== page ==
Forbes has just released its short list of hip hop’s wealthiest moguls, and Sean “Diddy” Combs tops the list with a net worth of $550 million.
Jay-Z and Dr. Dre follow at No. 2 and 3, respectively, while Cash Money Records co-founder Bryan “Birdman” Williams and 50 Cent round out this year’s “Forbes Five.”
Diddy, founder of Bad Boy Records, receives double-digit millions annually as a share of profits from Diageo-backed Ciroc vodka. Sales of the spirit spiked 122% last year in the wake of strong demand for new flavor Ciroc Peach; he is entitled to a nine-figure chunk of cash if the brand is ever sold.
Diddy also boasts stakes in clothing lines Sean John and Enyce, marketing firm Blue Flame, record label Bad Boy and a handful of tech startups. But it’s his deal with Comcast to launch cable channel “Revolt” in 2013 that could push him into billionaire territory. He’ll own the channel outright, and based on projected viewership totals, its value could soar into the low-to-mid nine figures within the next few years.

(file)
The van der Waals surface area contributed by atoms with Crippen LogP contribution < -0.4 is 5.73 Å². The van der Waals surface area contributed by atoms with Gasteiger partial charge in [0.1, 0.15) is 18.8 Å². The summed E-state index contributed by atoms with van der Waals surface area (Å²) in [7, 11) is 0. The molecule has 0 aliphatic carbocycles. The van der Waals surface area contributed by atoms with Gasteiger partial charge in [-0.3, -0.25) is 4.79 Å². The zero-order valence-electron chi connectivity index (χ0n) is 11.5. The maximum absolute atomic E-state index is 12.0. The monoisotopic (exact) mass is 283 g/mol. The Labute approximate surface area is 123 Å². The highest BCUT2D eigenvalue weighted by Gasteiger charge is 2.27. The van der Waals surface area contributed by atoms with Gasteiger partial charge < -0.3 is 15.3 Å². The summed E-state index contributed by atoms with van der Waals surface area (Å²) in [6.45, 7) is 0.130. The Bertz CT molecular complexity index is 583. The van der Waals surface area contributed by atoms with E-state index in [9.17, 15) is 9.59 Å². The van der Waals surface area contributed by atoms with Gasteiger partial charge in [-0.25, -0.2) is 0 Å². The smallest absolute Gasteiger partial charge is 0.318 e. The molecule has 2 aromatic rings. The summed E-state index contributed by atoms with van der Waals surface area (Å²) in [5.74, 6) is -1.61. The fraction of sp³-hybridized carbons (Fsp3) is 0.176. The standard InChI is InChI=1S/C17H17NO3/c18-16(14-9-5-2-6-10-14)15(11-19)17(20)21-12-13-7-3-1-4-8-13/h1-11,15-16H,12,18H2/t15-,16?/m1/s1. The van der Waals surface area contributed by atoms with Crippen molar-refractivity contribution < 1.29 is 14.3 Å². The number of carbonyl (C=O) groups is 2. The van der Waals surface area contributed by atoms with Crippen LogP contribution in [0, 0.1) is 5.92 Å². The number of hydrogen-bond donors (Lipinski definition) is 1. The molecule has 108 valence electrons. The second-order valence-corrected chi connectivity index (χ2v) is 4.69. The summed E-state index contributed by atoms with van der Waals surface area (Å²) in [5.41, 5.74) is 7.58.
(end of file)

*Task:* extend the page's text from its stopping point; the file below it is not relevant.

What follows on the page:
Next up is Jay-Z at $460 million. Unlike his fellow Forbes Five members, Jay-Z still churns out music and goes on tour—most recently with pal Kanye West—adding to his considerable war chest. He sold his Rocawear clothing label for $204 million in 2007 and signed 10-year $150 million deal with Live Nation in 2008, and also holds stakes in the New Jersey Nets, his 40/40 Club chain, ad firm Translation, cosmetics company Carol’s Daughter and other businesses.
Dr. Dre ranks third with $270 million, doubling from a year ago thanks to a major sale. In August, handset maker HTC paid $300 million to buy a 51% stake in Beats Electronics, the company founded by Dr. Dre and Interscope chief Jimmy Iovine in 2008. Sources say each owned a third of the company before the deal, placing Dre’s cut at $85 million after taxes. The agreement also values Dre’s remaining stake at $100 million, which could increase rapidly as the company continues to expand.
In order to form the list, Forbes looked at past earnings, valuing current holdings, leafing through financial documents and talking to analysts, attorneys, managers and other industry players to gather details. Also, only performers were considered.